Republicans Jim Jordan and Steve Scalise announce bids to become US House speaker

Trump does not endorse any candidate to succeed Kevin McCarthy and denies he encouraged move by Republican Party rebels to oust former speaker

Conservative congressman Jim Jordan, a strong ally of former president Donald Trump, has become the first politician to announce a bid to become the next speaker of the US House of Representatives. He was followed by Steve Scalise, the second-highest-ranking Republican in the House, who announced he would also seek the speakership.

On Wednesday Mr Jordan sent a letter to other members of the Republican Party in the House seeking their support for the role, which is second in line to the presidency, after the vice-president.

On Tuesday, eight right-wing Republicans rebelled and joined with opposition Democrats to oust speaker Kevin McCarthy from the role.

A hard right faction of the Republican Party had never been comfortable with Mr McCarthy as speaker and had pressed for deep spending cuts by the US government over recent months.


The right-wing rebellion against Mr McCarthy was launched after he relied on votes of Democrats to pass a temporary budget deal at the weekend, which averted an immediate US government shutdown.

A number of hours after he lost the no-confidence vote and was removed from office, Mr McCarthy said he would not seek re-election to the post of speaker.

On Wednesday, Mr Trump, who is attending his civil fraud trial in New York, did not endorse anyone for the role but ruled out taking the position himself – the US constitution does not specifically require the speaker of the House to be a member of Congress but historically this has always been the case.

Mr Trump said he was focused on his bid to win back the White House next year.

The former president also denied that he had encouraged Florida Republican congressman Matt Gaetz to table his motion to unseat Mr McCarthy as speaker.

Mr Jordan is the chairman of the House judiciary committee and has been one of the leading Republicans involved in investigations into the family of president Joe Biden over recent months.

Mr Jordan on Wednesday signalled that he was against further aid packages for Ukraine – funding which has increasingly been opposed by those on the right of the Republican Party. He said the priority for Americans was crime and immigration across the US southern border.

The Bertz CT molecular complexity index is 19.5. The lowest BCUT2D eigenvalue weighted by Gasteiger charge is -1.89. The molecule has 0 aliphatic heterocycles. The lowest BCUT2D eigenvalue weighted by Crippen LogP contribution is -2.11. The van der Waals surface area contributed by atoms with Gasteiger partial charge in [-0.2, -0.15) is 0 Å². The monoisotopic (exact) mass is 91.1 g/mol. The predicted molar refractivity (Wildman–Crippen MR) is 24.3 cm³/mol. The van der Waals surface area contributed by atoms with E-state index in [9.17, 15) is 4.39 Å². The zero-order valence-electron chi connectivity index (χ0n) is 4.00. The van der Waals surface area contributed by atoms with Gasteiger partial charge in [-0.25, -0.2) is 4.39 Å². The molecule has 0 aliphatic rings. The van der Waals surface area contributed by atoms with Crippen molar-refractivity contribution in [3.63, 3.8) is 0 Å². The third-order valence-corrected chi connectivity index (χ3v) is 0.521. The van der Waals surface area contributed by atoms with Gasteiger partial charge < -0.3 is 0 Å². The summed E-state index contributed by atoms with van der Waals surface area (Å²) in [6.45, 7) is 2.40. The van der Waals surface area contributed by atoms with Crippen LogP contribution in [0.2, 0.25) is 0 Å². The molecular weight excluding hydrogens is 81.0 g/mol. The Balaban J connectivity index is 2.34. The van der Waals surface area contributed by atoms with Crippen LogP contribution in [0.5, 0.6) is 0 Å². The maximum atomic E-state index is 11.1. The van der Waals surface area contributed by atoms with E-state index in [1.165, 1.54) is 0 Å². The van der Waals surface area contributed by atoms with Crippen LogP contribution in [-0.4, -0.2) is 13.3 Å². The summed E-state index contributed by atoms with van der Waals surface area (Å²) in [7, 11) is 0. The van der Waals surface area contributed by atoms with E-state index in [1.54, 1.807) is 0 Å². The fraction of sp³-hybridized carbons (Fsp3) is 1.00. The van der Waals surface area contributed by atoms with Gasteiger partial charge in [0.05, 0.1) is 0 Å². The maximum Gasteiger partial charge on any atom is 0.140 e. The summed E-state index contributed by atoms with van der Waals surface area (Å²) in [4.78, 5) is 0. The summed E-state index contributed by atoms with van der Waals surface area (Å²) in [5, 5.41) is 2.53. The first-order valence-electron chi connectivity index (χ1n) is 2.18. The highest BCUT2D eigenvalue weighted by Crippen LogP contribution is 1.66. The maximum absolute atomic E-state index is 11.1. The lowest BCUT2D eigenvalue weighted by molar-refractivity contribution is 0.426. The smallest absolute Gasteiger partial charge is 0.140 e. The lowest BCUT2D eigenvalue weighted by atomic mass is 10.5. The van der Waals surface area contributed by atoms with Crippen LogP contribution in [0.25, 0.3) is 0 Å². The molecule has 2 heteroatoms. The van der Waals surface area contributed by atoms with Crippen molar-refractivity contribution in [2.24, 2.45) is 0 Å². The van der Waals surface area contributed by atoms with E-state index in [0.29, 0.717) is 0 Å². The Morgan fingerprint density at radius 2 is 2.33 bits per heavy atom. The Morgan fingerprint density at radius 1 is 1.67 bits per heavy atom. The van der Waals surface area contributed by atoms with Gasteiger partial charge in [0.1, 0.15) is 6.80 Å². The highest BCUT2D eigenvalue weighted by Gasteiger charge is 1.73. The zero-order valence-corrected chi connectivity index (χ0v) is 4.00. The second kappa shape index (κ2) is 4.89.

Among those who have also been suggested as possible contenders in the contest to become speaker include Kevin Hern, chair of the Republican Study Committee, a group of conservative members of the party.

Interim House speaker Patrick McHenry has also been mentioned as a possible candidate.

On Wednesday it emerged that shortly after taking up the role of speaker temporarily, Mr McHenry ordered the former speaker of the House, Democrat Nancy Pelosi, to vacate immediately an office she had been using in the US Capitol.

Another former member of the Democratic Party leadership in the House of Representatives, Steny Hoyer was also told to give up his office.

Ms Pelosi was not in Washington for the vote that removed Mr McCarthy from his post. She was in California for the funeral of her friend, the former senator for the state, Dianne Feinstein.

Divisions among Republicans in the House were on open display on Wednesday, with some allies of Mr McCarthy furious with Mr Gaetz.

On Tuesday night Mr McCarthy said the decision by Mr Gaetz to table the motion against him was “personal”.

“It had nothing to do about spending,” he said. “It all was about getting attention from [the media]. I mean, we’re getting email fundraisers from him.”

He said that was “not governing”.

Mr Scalise, who was critically wounded in 2017 when a gunman opened fire at a congressional baseball game and is currently undergoing treatment for cancer, announced his bid for the speakership later on Wednesday.

“I have a proven track record of bringing together the diverse array of viewpoints within our conference to build consensus where others thought it impossible,” he said.

Separately, Mr Biden urged politicians to change the “poisonous atmosphere” in Washington. He called on them to work on a new agreement on government spending before a last-minute deal which averted a threatened shutdown last weekend expires next month.

Martin Wall

Martin Wall

Martin Wall is the former Washington Correspondent of The Irish Times. He was previously industry correspondent